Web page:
3. I just Hope Miss Thomson is somewhat successful with her challenge against the NZ government on climate change. I saw the old doco by Al Gore the inconvenient truth for the second time and this was produced in 2005 and so till now not much action . The Government still carries on with still more road building all over the place to encourage more fossil fuel consumption. I loved the quote in a previous post’ if your stuck in congestion take the train don’t like the rain then put up with the hold up but keep your mouth closed’ or something like that. How many third main lines and rail to the airport could be build for the same value at the east west link. Let justice be done in favour of Miss Thomson.

  4. So 15 DL locos ordered for delivery sometime in 2018, 6 of these for the Ak to Tauranga freight leaving 9 for deployment in North Island.
    Also KR say some of the locos being replaced are over 50 years old so this must be referring to more of the DC types as DF and DX are still going through update process.
    This leaves the 17 or 18 active EF electric loco fleet. Have KR stated that this order of new DLs actually include enough to replace the EF fleet?
    I think the issue of the EFs being replaced is not yet finalised, there is still some political mileage to run yet

    1. “the issue of the EFs being replaced is not yet finalised, there is still some political mileage to run yet…..”
      Well, IF Labour and Greens were to get in, I’m sure there would be a different outcome.

      But with Mr English still in charge, I’m not so sure. The only reason he is agreeing to diesel trains is because the roads are already full of diesel trucks.

      It is certainly a political decision. China have effectively said to us – we buy your milk powder, you buy our heavy equipment. We’re locked into that. And we don’t, really, buy much industrial kit from USA any more. Cars? Nope. Locos? Nope. Battery-powered thingamies? Nope. All, increasingly, China. But there is nothing to say we can’t buy electric locos from China instead of diesel locos.

      Perhaps naively, I have hope and faith in Mr Bridges. As long as he doesn’t screw up as monumentally as Todd Barclay, he will be around for a lot longer than Bill English…

      1. shhh you aren’t allowed to name a certain communist country in any sort of way that calls into question anything they do…

        1. What you may notice is that Guy M has managed to criticise the National party’s relationship with China without resorting to racial slurs and vilification, perhaps certain not so communist commenters could learn a thing from Guy M.

          1. When have I ever used a racial slur about Chinese other than to point out that they have high levels of corruption (and that there have been many cases of Chinese arriving here that have been sent packing for it but that is just the tip of the iceberg), or that they receive preferential immigration status under this government due to the favouring of dependant child (China’s one child policy means the child has been able to bring in the parents in the past more easily since they are the only one), or that the government has done worse than nothing about the problem of foreign investment in NZ property (particularly Auckland) and that around the world incl NZ the largest increase in foreign cash has come out of China (to the tune of trillions of dollars – you can check that if you like it’s all out there), or that where I drive I see Chinese (well according to the statistics on the area I’m driving through it has majority Chinese residents) who I observe almost all leaving their driveway at the same time each morning in SUVs with kids taking them around the corner to school (which is a 5 minute walk at most but a 15 minute drive due to the congestion they are causing – no congestion on that road during school holidays btw).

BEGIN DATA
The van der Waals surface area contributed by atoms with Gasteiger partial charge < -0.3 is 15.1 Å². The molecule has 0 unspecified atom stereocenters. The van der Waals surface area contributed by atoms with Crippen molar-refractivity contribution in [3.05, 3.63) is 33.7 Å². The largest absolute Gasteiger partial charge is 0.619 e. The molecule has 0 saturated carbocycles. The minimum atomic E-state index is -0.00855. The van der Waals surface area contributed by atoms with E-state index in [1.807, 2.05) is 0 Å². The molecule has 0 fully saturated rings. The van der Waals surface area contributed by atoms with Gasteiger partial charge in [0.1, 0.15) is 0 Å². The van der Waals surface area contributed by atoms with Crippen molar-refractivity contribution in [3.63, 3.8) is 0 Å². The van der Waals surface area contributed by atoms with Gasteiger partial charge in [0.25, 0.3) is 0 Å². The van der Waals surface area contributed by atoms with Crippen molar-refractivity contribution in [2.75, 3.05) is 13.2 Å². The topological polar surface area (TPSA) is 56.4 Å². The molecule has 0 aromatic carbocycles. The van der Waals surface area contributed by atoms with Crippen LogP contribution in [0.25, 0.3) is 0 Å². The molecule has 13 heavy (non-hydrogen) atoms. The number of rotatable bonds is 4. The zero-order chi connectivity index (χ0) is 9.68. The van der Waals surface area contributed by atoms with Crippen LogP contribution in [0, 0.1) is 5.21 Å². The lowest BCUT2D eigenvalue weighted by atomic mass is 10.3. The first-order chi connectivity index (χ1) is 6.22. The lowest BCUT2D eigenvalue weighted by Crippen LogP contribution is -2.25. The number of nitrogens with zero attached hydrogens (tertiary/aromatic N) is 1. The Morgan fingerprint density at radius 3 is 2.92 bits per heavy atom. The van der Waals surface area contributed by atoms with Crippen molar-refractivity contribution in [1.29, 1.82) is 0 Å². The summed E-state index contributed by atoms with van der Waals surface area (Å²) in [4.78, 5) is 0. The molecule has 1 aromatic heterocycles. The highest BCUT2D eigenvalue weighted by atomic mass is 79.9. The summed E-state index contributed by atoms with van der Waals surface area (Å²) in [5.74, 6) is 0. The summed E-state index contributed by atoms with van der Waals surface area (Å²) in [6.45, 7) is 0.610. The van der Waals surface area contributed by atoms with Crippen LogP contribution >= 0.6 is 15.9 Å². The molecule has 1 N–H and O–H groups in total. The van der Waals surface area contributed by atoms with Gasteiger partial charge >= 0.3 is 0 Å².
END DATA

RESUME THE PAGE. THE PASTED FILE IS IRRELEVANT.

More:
And that they have been one of the 2 largest sources of immigrants (fact) in the past decade (most of which settle in Auckland – also fact).

          2. I’m not sure that it is just the National government who is in the pocket of the Chinese government – effectively it is the entire New Zealand economy. As I’m sure AKL dude knows, virtually everything that isn’t grown here is imported, and the majority of our imported goods comes from the 2nd largest economy in the world. America (increasingly so now) is too inward focused, while China knows that it is in the position to cement its role as Maker of Everything to the World. It used to be just cheap plastic goods – now it is increasingly capable of making decent cars, trucks, planes, trains etc – eventually every business will fall to the power of their economic machine.

            No different really from when Britain ruled the world some 167 years ago. The really interesting thing will be to see who takes over from the Chinese – logically, it could be either India or somewhere in Africa, it has to be somewhere with masses of cheap labour and skills. But probably neither of those has the central controlling government that China has. For instance, take CRRC – from what I understand, there were two large competing companies in China both making Locomotives. Vast, huge companies, both competing. This competition was seen as unhelpful by the Chinese government, who ordered them to merge, pronto. And so they did. And now they can crush all the little minnows in places like Europe – there is a massive, MASSIVE restructuring going on in heavy engineering, worldwide, and only the largest companies will survive. Europe and America still believe in competition – and unless they install trade walls (as Trump wants to do), they will probably be crushed too.